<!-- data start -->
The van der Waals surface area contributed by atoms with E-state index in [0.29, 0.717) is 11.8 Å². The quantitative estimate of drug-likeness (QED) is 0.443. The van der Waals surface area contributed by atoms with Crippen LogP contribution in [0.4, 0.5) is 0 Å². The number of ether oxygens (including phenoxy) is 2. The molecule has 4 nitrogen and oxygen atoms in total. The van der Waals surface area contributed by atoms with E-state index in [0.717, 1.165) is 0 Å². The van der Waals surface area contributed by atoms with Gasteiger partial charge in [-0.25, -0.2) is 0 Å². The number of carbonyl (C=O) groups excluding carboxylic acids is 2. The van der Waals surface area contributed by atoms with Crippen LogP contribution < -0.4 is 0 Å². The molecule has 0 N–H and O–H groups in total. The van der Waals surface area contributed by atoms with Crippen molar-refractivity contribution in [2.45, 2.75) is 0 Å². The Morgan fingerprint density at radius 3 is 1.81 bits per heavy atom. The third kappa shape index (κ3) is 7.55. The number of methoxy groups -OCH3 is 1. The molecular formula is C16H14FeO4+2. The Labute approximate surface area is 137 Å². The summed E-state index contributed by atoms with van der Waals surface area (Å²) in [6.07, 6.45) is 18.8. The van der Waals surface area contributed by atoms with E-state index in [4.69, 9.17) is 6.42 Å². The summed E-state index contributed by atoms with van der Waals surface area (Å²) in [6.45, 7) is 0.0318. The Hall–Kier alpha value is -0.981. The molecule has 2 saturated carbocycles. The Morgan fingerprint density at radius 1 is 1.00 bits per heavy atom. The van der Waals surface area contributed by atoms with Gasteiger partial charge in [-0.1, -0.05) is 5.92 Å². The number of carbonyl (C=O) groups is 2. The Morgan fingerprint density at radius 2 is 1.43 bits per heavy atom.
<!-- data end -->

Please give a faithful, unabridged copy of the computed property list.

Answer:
The van der Waals surface area contributed by atoms with E-state index in [0.29, 0.717) is 11.8 Å². The quantitative estimate of drug-likeness (QED) is 0.443. The van der Waals surface area contributed by atoms with Crippen LogP contribution in [0.4, 0.5) is 0 Å². The number of ether oxygens (including phenoxy) is 2. The molecule has 4 nitrogen and oxygen atoms in total. The van der Waals surface area contributed by atoms with E-state index in [0.717, 1.165) is 0 Å². The van der Waals surface area contributed by atoms with Gasteiger partial charge in [-0.25, -0.2) is 0 Å². The number of carbonyl (C=O) groups excluding carboxylic acids is 2. The van der Waals surface area contributed by atoms with Crippen LogP contribution < -0.4 is 0 Å². The molecule has 0 N–H and O–H groups in total. The van der Waals surface area contributed by atoms with Crippen molar-refractivity contribution in [2.45, 2.75) is 0 Å². The Morgan fingerprint density at radius 3 is 1.81 bits per heavy atom. The third kappa shape index (κ3) is 7.55. The number of methoxy groups -OCH3 is 1. The molecular formula is C16H14FeO4+2. The Labute approximate surface area is 137 Å². The summed E-state index contributed by atoms with van der Waals surface area (Å²) in [6.07, 6.45) is 18.8. The van der Waals surface area contributed by atoms with E-state index in [4.69, 9.17) is 6.42 Å². The summed E-state index contributed by atoms with van der Waals surface area (Å²) in [6.45, 7) is 0.0318. The Hall–Kier alpha value is -0.981. The molecule has 2 saturated carbocycles. The Morgan fingerprint density at radius 1 is 1.00 bits per heavy atom. The van der Waals surface area contributed by atoms with Gasteiger partial charge in [-0.1, -0.05) is 5.92 Å². The number of carbonyl (C=O) groups is 2. The Morgan fingerprint density at radius 2 is 1.43 bits per heavy atom.